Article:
Yesterday while working on a new seminar I’ll be offering1 about patient engagement, I met a new Twitter friend, Mark Harmel (@MarkHarmel), and we talked on the phone for a while. (For some reason my thoughts progress best when I’m in spoken dialog.)
Mark is a healthcare photographer, social media consultant and in 10 days he becomes a public health graduate student. Check out his awesome post about photographing Paris. He’s pretty new to all this “e” stuff, so I talked through my content with him, which helped me fit it to the timeline.
Overnight he emailed about the value of knowing some wonderful, caring doctors. Replying this morning, I had a thought about why patient social networks are so game-changing: they create a new source of value from existing resources. I wrote:
Yes, knowing some good caring doctors is terrific. Then, e-patients share who those docs are.
Having access to something great is one thing… finding what others have, or sharing your finds with others – that’s social networking in health.
In my speeches I often note that on my very first exchange with ACOR, the members told me the four docs in the northeast who offer the only treatment that sometimes cures my cancer. One happened to be the guy at my hospital to whom I was already being steered.
But most patients are never even told that treatment exists, because most hospitals don’t offer it. From a policy perspective, I say that’s wrong: to not tell patients of a treatment that might cure them??? Because you’d lose the business??
And from the patient perspective, it shows the real impact of social networking: at its best it can connect information with the people who need it. That’s increasing value, and that drives change.
The change we’re experiencing is real, people. The ability to create value in healthcare depends on information, and patients’ access to valid and useful information is changing forever. Part of our work in the Society for Participatory Medicine is
- to develop better and better methods of access
- to teach people to share, and the value of finding what others have shared
- to teach clinicians the legitimacy of patients seeking info online
- to develop methods everyone can use to do it wisely – to filter the gold from the garbage
All of this is intended to improve – to refine, if you will – the process by which we amplify the value of the information that’s out there. Families are in need, healthcare is under stress. As I said in my TEDx talk last month, Let Patients Help.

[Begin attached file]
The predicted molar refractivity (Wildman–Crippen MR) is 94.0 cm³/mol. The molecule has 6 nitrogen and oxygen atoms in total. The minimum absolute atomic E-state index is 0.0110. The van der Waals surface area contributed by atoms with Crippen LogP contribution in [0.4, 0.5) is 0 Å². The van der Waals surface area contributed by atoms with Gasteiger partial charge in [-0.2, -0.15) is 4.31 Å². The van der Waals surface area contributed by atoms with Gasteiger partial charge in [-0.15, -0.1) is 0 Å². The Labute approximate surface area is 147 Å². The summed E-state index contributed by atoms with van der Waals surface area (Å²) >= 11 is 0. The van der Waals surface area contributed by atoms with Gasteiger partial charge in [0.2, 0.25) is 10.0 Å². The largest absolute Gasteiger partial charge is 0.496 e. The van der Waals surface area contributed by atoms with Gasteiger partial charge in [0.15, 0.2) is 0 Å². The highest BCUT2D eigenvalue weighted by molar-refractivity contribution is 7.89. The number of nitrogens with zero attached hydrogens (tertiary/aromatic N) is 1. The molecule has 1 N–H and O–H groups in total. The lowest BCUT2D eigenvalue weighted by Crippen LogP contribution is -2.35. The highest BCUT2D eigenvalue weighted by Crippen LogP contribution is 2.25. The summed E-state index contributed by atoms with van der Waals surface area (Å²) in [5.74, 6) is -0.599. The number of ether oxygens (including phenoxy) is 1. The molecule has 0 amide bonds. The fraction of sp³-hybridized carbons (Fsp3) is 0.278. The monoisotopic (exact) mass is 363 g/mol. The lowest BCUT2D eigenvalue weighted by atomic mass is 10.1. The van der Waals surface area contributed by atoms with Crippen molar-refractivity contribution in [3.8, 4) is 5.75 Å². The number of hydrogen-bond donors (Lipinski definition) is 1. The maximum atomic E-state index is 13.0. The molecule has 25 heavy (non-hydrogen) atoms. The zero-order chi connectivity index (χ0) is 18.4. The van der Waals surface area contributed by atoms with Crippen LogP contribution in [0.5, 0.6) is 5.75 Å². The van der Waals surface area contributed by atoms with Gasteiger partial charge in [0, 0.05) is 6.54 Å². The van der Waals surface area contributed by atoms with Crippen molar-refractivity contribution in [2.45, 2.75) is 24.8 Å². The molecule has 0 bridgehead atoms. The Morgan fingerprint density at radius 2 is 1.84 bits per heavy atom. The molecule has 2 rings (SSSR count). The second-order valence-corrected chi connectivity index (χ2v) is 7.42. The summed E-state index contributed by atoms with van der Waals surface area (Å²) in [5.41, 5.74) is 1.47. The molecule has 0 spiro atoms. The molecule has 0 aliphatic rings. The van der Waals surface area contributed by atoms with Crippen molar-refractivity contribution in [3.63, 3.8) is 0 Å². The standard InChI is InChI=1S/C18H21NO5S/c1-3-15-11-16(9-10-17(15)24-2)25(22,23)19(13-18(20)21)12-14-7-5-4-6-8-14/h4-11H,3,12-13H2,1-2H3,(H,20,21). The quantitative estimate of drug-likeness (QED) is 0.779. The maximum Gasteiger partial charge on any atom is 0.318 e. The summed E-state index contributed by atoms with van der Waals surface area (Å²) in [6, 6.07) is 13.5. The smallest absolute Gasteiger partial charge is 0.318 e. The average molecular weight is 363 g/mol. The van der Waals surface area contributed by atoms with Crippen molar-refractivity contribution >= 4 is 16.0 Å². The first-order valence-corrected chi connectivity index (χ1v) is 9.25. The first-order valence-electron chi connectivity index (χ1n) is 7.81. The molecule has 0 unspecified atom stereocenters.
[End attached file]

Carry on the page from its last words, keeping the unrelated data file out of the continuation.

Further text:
This seminar was listed as Project 4 in my March post on 2011 projects. A developmental version will be delivered for the first time on Monday afternoon, May 16, as a pre-conference workshop at the 14th annual Colloquium of the Institute for Clinical Systems Improvement and the IHI. Conference website here.
Image licensed from iStockPhoto, #6689731
Gary Oftedahl says
As per usual, Dave puts it well. We in health care have much to learn to truly develop “participatory medicine.” But it will not only require significant change on the part of the health care system but a substantial willingness and interest on the part of patients to become more accountable for their health–when they’re outside the health care system walls.
I’m looking forward to spending 4 hours with Dave next Monday afternoon at the ICSI Colloquium in St. Paul, MN. It will be my job to harness his energy, and ensure he is able to convey his message to our audience. And then, who knows….what might come next.
See you soon, Dave.
e-Patient Dave says
Agreed, Gary! You don’t get to be uninvolved and call yourself “participatory” or “engaged”!
Two posts from e-patients more than two years ago: Physicians are coaches, patients are players” and Physicians as coaches, part 2: “Embrace knowledge symmetry”
Conrad from Avvo says
Right on Dave – I think you will see this more as both sides of the marketplace start meeting online. (Granted this is a selfish prognostication on my part.)
-Conrad from Avvo